Employers had to take on more staff at the start of the year even as growth slowed, signaling they can no longer count on existing staff to meet demand. A government report tomorrow may show payrolls increased again in April, according to the median forecast of economists surveyed by Bloomberg News.

Okay, so growth slowed after 4 years of the deepest, widest, most global fiscal stimulation exercise in the history of... well... The globe! One would assume this slowing growth trend will accelerate as the stimulus is unwound due to a variety of common sense reasons, starting with...

  1. It just didn't work, and following up with...
  2. the potential to incite the inflationary fires, and ending up with...
  3. many countries simply can't afford the Ponzi scheme, trashy asset merry-go-round game thingy anyomore.

Even if stimulus is not lessened, we still can't ignore the plain and simple fact - it ain't working. Growth has slowed any way and quite a few developed nations who shepherded the global stimular cartel are now stating they're back in recession - depsite the fact that I made clear to my subscribers that they never left recession in the first place. Now, as growth continues to slow, what exactly does the astute pontificator think will happen to employment demand???????????????????????????????? Well, it's a positive omen as long as you only live your life a fiscal quarter at a time. Just don't look past 2 or 3 months or so, and you're straight, right????????????????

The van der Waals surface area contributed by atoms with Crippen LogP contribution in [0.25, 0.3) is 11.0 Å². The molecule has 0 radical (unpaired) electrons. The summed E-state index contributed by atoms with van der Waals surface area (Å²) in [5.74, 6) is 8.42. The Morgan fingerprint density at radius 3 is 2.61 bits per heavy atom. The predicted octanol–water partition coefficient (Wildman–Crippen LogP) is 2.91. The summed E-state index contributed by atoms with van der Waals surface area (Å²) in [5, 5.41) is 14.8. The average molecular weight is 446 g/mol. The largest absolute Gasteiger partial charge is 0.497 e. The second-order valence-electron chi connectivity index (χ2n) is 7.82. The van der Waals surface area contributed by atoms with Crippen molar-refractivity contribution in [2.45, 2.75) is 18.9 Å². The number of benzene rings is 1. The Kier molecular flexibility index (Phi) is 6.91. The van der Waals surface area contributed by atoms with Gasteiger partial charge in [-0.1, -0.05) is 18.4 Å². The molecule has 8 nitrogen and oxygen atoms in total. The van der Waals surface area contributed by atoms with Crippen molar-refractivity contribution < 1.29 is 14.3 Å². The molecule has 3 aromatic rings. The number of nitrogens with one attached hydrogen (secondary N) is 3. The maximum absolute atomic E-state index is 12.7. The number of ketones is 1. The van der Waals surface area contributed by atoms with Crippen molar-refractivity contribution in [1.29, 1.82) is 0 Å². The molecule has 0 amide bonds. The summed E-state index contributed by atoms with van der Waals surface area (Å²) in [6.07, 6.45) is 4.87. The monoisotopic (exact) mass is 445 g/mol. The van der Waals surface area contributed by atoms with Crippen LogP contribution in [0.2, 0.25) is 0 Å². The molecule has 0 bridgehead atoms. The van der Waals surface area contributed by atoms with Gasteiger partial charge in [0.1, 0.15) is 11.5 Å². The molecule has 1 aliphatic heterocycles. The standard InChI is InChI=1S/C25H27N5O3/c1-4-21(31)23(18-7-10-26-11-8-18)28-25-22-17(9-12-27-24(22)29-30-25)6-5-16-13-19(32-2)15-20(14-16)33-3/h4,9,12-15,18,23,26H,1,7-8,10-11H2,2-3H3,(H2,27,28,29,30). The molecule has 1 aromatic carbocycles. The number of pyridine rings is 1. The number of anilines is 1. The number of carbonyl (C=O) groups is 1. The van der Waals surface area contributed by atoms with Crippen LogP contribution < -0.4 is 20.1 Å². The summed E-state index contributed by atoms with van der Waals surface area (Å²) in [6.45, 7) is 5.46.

“This slowdown in productivity is a positive omen for the labor market,” Joseph LaVorgna, chief U.S. economist at Deutsche Bank Securities Inc. in New York, said in a research note. He correctly projected the drop in productivity. “It suggests that additional increases in output will necessitate a faster pace of hiring than what has occurred thus far.”

Now reference my comments from exactly this time last year, in "On Employment and Real Estate Recovery":

A regular commentator on BoomBustBlog has been attempting to make the case for a housing recovery based upon rising employment metrics. He has, particularly, pointed out rising hourly earnings. I thought I would take this time to point out that average hourly earnings can rise due to the fact that less people are working. The aggregate employment in the US has literally fell off of a cliff. Since you know that I love pictures, let's do this graphically...